I cannot figure out why a book about two middle-aged white guys in the antiques-and-renovations business in Dallas, who find a decrepit sixty-year-old wooden yacht on the verge of sinking to the bottom of a Texas lake, pay good money for her, name her Betty Jane, restore her, move aboard with their rescue Dalmatian, and then putter off across the middle of the United States from Oklahoma to Ohio without really knowing what they’re doing is keeping me up nights.
I think it’s because Alexander Watson captures people’s natures and voices like little kids catch and trap fireflies at the shore before Betty Jane’s big launch. Because Dale says to his disconcerted mother, who’d naturally hoped he’d find a blue-blooded woman to marry: “Mama, home is where Al- exander is.” Because the river folks they meet, trying to make out the situation, offer jokes like, “You got the ugliest wife I ever saw.” And because one guy sums them up: “God, what it must be like to be y’all. I mean, being like y’all an’ going’ deep into country full of men like me... An’ what for?... Cuz yer stupid? No, y’all’ve answered the river’s call. Takes guts.”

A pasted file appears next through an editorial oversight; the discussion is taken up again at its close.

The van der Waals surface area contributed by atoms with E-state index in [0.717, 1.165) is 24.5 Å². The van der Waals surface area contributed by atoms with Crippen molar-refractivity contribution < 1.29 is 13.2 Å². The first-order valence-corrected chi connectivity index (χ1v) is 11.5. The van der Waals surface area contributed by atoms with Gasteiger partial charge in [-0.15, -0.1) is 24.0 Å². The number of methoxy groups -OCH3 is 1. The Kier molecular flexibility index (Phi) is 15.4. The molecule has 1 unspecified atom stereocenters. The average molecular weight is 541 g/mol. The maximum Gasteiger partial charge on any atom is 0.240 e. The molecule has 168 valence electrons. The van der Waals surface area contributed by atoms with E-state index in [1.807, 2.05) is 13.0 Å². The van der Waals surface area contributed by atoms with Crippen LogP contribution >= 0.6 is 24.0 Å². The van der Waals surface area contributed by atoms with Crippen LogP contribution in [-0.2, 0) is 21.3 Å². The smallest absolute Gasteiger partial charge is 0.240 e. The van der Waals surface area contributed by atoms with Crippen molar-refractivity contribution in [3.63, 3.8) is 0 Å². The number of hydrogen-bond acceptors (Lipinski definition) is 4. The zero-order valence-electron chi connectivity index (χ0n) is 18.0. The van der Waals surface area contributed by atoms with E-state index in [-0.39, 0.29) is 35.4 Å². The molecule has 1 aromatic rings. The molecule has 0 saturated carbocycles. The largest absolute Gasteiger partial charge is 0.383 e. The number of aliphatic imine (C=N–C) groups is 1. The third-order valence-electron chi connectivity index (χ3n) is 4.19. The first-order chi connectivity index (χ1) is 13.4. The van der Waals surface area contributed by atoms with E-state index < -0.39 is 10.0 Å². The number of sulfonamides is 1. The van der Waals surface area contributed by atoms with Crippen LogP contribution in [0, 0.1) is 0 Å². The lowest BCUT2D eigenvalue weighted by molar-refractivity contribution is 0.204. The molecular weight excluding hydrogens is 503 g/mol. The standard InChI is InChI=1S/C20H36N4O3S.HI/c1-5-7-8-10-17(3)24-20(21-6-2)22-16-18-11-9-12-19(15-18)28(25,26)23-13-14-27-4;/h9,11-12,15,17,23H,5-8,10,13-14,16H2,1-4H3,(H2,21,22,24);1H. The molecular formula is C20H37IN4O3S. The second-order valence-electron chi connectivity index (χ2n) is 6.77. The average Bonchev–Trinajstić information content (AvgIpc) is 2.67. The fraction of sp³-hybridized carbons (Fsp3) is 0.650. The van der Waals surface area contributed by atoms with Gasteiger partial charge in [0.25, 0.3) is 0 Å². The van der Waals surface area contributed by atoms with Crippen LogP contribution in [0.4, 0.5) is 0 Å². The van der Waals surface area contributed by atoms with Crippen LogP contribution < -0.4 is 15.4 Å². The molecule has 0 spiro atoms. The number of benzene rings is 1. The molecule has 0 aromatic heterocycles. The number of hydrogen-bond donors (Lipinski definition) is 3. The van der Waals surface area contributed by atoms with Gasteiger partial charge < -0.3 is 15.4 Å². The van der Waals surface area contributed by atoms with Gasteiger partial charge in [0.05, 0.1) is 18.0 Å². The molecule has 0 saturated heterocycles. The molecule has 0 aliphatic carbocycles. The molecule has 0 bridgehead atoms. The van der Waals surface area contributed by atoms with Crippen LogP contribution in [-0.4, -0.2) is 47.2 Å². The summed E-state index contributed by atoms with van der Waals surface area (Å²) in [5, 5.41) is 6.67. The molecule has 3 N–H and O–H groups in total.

Alexander and Dale, tracing the Arkansas, Tennessee, and Ohio Rivers, show up with their boat at docks and yacht clubs and let strangers size them up. “Most had never met a homosexual before,” Alexander writes. “Certainly not two together.” Soon the strangers’ eyes flit to the beautiful boat, restored by craftsmen, and the differences vanish.
Of course river-lovers, boat-lovers, restoration-lovers, houseboat-dwellers, and Mark Twain fans must have this book. Other than loving Life on the Mississippi, I don’t have much in common with it myself. But I love it. I can’t put it down.
—Melissa Faye Greene. Two-time finalist for the National Book Award, author of Praying for Sheetrock, The Temple Bombing and other books.